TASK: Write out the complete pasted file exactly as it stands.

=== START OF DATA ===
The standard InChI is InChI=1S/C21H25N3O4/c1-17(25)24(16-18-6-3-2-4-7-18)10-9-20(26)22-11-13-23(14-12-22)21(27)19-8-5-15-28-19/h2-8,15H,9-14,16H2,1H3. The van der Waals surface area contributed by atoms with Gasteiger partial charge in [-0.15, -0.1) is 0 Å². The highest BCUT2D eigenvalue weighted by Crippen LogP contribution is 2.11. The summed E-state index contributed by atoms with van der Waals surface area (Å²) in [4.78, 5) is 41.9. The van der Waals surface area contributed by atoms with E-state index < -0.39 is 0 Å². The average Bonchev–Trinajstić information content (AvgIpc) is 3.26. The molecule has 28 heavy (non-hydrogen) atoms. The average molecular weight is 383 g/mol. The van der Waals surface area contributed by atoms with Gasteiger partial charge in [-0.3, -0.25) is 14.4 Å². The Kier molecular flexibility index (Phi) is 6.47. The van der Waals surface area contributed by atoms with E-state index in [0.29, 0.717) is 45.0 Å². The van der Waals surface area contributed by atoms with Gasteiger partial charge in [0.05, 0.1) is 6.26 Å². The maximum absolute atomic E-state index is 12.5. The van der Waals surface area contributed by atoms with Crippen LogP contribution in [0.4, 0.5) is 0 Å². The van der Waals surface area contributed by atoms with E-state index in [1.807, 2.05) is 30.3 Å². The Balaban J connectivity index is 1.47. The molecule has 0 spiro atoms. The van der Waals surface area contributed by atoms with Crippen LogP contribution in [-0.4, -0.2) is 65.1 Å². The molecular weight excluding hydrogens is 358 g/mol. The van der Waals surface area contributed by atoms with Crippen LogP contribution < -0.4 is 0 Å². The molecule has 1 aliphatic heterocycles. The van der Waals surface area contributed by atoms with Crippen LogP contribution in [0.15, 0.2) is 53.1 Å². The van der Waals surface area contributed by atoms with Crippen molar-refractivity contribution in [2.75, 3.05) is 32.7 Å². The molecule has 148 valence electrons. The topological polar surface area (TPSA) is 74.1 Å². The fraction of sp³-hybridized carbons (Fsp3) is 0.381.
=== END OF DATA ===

The standard InChI is InChI=1S/C21H25N3O4/c1-17(25)24(16-18-6-3-2-4-7-18)10-9-20(26)22-11-13-23(14-12-22)21(27)19-8-5-15-28-19/h2-8,15H,9-14,16H2,1H3. The van der Waals surface area contributed by atoms with Gasteiger partial charge in [-0.15, -0.1) is 0 Å². The highest BCUT2D eigenvalue weighted by Crippen LogP contribution is 2.11. The summed E-state index contributed by atoms with van der Waals surface area (Å²) in [4.78, 5) is 41.9. The van der Waals surface area contributed by atoms with E-state index < -0.39 is 0 Å². The average Bonchev–Trinajstić information content (AvgIpc) is 3.26. The molecule has 28 heavy (non-hydrogen) atoms. The average molecular weight is 383 g/mol. The van der Waals surface area contributed by atoms with Gasteiger partial charge in [-0.3, -0.25) is 14.4 Å². The Kier molecular flexibility index (Phi) is 6.47. The van der Waals surface area contributed by atoms with E-state index in [0.29, 0.717) is 45.0 Å². The van der Waals surface area contributed by atoms with Gasteiger partial charge in [0.05, 0.1) is 6.26 Å². The maximum absolute atomic E-state index is 12.5. The van der Waals surface area contributed by atoms with Crippen LogP contribution in [0.4, 0.5) is 0 Å². The van der Waals surface area contributed by atoms with E-state index in [1.807, 2.05) is 30.3 Å². The Balaban J connectivity index is 1.47. The molecule has 0 spiro atoms. The van der Waals surface area contributed by atoms with Crippen LogP contribution in [-0.4, -0.2) is 65.1 Å². The molecular weight excluding hydrogens is 358 g/mol. The van der Waals surface area contributed by atoms with Crippen LogP contribution < -0.4 is 0 Å². The molecule has 1 aliphatic heterocycles. The van der Waals surface area contributed by atoms with Crippen LogP contribution in [0.15, 0.2) is 53.1 Å². The van der Waals surface area contributed by atoms with Crippen molar-refractivity contribution in [2.75, 3.05) is 32.7 Å². The molecule has 148 valence electrons. The topological polar surface area (TPSA) is 74.1 Å². The fraction of sp³-hybridized carbons (Fsp3) is 0.381.